Haggai is an often-overlooked prophet – his book has only 2 chapters, and his main focus is restarting a building project God’s people have long left dormant. Our time and place may demand a different “building project” than Haggai’s, but his central questions hold up: why is there so often a gap between God’s priorities and ours? And how do we faithfully say “yes” to God’s invitation in a way that’s sustainable and lifelong? This sermon will explore those questions, and invite us to experience the Gospel as we build what God’s called us to.
Throughout the Bible there are intentional acts of legacy building by God’s people (Jacob, Moses, Samuel, Joshua). God commands us to remember our experiences with Him and pass them on to the next generation. In this sermon we will look at the literal stones as signs for us to remember God’s acts of the past. What literal things can we leave around that will cause our children to ask what does this mean? How can we become living stones, living proof of God’s power in our lives?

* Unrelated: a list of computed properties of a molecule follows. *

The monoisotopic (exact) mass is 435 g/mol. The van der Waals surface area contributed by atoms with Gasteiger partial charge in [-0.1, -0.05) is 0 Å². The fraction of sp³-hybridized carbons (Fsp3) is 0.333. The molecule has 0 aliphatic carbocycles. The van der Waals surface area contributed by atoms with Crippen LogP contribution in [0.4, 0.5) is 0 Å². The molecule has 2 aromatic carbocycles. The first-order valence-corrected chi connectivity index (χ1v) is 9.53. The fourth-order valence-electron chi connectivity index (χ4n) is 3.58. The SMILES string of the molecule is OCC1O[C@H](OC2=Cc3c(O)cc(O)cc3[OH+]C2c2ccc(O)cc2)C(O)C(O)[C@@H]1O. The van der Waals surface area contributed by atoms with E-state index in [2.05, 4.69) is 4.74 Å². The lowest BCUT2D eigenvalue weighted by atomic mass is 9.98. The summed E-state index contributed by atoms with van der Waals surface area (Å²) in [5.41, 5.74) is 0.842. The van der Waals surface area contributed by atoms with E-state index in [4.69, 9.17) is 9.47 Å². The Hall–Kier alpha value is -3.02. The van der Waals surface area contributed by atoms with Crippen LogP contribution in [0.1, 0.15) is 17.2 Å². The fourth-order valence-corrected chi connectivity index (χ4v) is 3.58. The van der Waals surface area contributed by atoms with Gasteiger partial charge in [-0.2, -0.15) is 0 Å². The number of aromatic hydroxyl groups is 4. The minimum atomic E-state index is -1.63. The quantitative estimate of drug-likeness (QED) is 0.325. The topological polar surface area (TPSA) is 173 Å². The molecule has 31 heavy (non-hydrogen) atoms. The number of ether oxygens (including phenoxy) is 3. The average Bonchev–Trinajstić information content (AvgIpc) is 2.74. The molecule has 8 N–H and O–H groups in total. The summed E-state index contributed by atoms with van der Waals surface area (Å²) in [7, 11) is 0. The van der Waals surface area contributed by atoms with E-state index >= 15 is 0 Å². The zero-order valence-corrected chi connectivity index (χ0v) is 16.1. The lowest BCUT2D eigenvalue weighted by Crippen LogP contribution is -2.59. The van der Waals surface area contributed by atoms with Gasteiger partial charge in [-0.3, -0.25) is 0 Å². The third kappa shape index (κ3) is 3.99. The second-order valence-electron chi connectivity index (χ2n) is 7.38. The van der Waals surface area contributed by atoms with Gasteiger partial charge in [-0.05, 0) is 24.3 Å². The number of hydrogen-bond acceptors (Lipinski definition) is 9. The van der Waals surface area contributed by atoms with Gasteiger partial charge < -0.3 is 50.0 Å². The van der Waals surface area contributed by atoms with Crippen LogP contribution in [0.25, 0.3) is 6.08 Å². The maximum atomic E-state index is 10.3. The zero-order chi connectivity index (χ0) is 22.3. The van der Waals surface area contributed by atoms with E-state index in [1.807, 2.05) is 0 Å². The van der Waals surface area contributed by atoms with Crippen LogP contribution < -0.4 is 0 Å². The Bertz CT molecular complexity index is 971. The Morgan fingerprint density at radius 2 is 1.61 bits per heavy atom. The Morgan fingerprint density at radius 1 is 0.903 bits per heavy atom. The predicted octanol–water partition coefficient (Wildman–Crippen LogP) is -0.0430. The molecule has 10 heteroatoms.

We live in an era of rapidly eroding trust in the institutions of our society and the church is no exception. Attempts to recover what Jesus left us without the baggage of distrusted church institutions are difficult. There are many things Jesus could have left us that he chose not to; instead: Jesus left us the church. Why? And what does this inheritance mean for each of us with concerns about the church in the world today?
Submission is a required and formative action in the Christian journey: first to God, then to one another, and even to the authorities placed in leadership over us in this world. Peter’s instruction for submission to the first-century church was born out of his own experience of being formed through submission as he walked with Christ. Such instruction continues to guide and form us today.